10 Things The Guardians Movies Left Out About Rocket Raccoon’s Past

A collage of Rocket Raccoon from the MCU and his comics version.

The last film of the GotG trilogy, Guardians of the Galaxy Vol. 3, finally properly explores Rocket Raccoon’s past. Up to Vol. 2, fans knew very little about this hero’s story in the MCU, but Vol. 3 sheds light on his incredibly heartbreaking past and everything that turned him into who he is now.

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Until Vol. 3, all the clues to Rocket’s backstory pointed to a comic-accurate storyline. However, after Vol. 3, it’s obvious Marvel Studios left details from the comics behind. Some of these fragments of Rocket Raccoon’s past inspired other things from the movie, while others were simply ignored, at least until now.

This article contains spoilers for Guardians of the Galaxy Vol.3 ahead.



10 Halfworld

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Vol. 3 established Rocket Raccoon’s first home as the High Evolutionary ship. From here, he thought he would go to Counter-Earth until the villain clarified that he was part of a defective batch in one of the saddest scenes of the MCU. In the comics, Rocket’s backstory has absolutely nothing to do with Counter-Earth. Instead, he comes from Halfworld.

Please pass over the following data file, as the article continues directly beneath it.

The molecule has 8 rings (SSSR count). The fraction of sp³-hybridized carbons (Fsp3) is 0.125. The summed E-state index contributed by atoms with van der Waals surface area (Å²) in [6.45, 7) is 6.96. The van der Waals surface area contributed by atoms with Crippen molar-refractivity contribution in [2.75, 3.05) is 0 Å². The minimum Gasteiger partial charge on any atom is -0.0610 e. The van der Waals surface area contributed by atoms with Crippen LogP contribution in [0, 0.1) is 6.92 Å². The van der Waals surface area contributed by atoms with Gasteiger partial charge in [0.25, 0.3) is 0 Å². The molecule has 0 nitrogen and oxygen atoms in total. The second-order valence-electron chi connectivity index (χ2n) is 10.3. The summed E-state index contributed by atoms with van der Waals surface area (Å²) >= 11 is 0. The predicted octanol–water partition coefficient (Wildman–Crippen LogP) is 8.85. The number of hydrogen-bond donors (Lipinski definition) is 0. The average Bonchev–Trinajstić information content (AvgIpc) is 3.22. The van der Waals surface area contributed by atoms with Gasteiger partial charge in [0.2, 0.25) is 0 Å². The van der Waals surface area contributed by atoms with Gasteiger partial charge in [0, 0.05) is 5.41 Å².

This half-natural, half-industrial planet, located in the Keystone Quadrant, was an asylum for a humanoid race full of people with mental illness. It was also Rocket’s original home. Here, he lived for decades as a companion animal for several of the many patients that lived in Halfworld until he had to flee.

9 Rocket Raccoon’s Team-Up With The Hulk

<!–[if IE 9]> <![endif]–>Hulk and Rocket in the back of a truck in Avengers Infinity War.

As happens with most of the Guardians of the Galaxy debuts in the comics, Rocket Raccoon first appeared as a supporting character in Incredible Hulk #271 by Bill Mantlo, Sal Buscema, Bob Sharen, and Jim Novak. This comic sees him and the Jade Giant work together after the Avenger ended up in Halfworld.

The MCU completely ignored this storyline. Rocket and Hulk eventually met during Avengers: Infinity War, but they hadn’t teamed up before. These two heroes have a fair share of scenes together. Since they are the smallest and the biggest heroes in the MCU, their interactions are very funny.

8 Frankie Fat Hands

<!–[if IE 9]> <![endif]–>Frankie Fat Hands holding up a hand in Marvel Comics.

Vol. 3 doesn’t really explain the circumstances that led Rocket to become an intergalactic criminal. After escaping the High Evolutionary’s control, he stole a ship and fled into the cosmos. Years later, he met Peter Quill, and fate turned them into allies, but fans know nothing about what happened in the middle of those two events.